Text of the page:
JAKARTA (Reuters) - Indonesian President Joko Widodo threatened on Tuesday to sack military and police officers fighting forest fires if they fail to extinguish the flames. He also promised government funds for high-tech equipment like drones to help tackle the blazes.
The Southeast Asian country has deployed thousands of military and police to douse forest fires after declaring an emergency in six provinces on the island of Sumatra and in the province of Kalimantan on Borneo.
“I phoned the military commander and the chief of police to tell them to replace those who can’t resolve forest and land fires,” Widodo told a co-ordinating meeting on tackling forest fires at the presidential palace.
“Never underestimate hot spots. Immediately put out a small fire, don’t wait until it gets bigger,” Widodo said.
Indonesian farmers use fire to clear land during the dry season but they can rage out of control and produce a choking haze that spreads to neighbors such as Singapore and Malaysia.
Indonesia has recorded the highest number of hot spots this year since devastating fires in 2015 and faces global pressure to put an end to slash-and-burn clearance of land, often to plant palm and pulp plantations.
The president, who will make an official visit to Malaysia and Singapore this week, noted complaints about haze were once again making headlines in neighboring countries.
Malaysian authorities last week issued advisories warning the public to avoid open burning and outdoor activities, after forest fires broke out in Indonesia.
On Monday, Malaysia’s environment ministry said in a statement it would call on the Association of Southeast Asian Nations (ASEAN) to take measures to prevent transboundary haze when five Southeast Asian countries meet in Brunei this week.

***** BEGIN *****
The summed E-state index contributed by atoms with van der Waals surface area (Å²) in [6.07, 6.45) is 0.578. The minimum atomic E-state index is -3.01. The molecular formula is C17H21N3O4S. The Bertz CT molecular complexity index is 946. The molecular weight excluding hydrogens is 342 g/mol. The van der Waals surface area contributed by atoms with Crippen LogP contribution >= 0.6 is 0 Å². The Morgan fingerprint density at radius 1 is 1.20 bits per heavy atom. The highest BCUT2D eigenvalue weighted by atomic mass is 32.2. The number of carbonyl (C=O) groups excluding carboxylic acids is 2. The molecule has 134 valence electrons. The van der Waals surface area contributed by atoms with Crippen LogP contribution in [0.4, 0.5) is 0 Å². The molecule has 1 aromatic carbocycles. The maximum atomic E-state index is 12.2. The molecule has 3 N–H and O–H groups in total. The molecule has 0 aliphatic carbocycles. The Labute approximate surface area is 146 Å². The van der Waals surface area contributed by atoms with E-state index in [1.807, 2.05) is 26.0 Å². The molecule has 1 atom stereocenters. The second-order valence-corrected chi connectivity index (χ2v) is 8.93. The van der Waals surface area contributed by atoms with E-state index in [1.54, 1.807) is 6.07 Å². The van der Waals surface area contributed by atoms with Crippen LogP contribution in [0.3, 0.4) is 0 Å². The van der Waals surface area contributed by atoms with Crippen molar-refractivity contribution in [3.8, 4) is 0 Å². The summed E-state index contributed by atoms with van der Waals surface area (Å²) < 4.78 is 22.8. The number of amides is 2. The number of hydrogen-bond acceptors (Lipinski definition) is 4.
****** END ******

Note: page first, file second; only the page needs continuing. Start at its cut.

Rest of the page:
Indonesia has detected 975 hot spots so far this year, with 135,000 hectares of land burned across 18 provinces, said Indonesia’s Chief Security Minister Wiranto, who attended the meeting.
President Widodo said that hot spots should be detected using modern equipment like drones.
“If (the regional government budget) can’t afford it, I’ll buy it for you,” said Widodo.
Indonesian authorities have pledged to use aircraft for water bombing and cloud seeding to fight the fires.
Drought has hit large parts of the archipelago as a mild El Nino weather pattern disrupts the dry season, weather officials say, with its peak now expected to run from mid-August to mid-September.
This month, Indonesia’s Supreme Court upheld a judgment against Widodo, cabinet ministers and provincial governors that attributed blame over their handling of the 2015 fires.
Additional reporting by Rozanna Latiff in KUALA LUMPUR; Writing by Tabita Diela; Editing by Ed Davies and Neil Fullick
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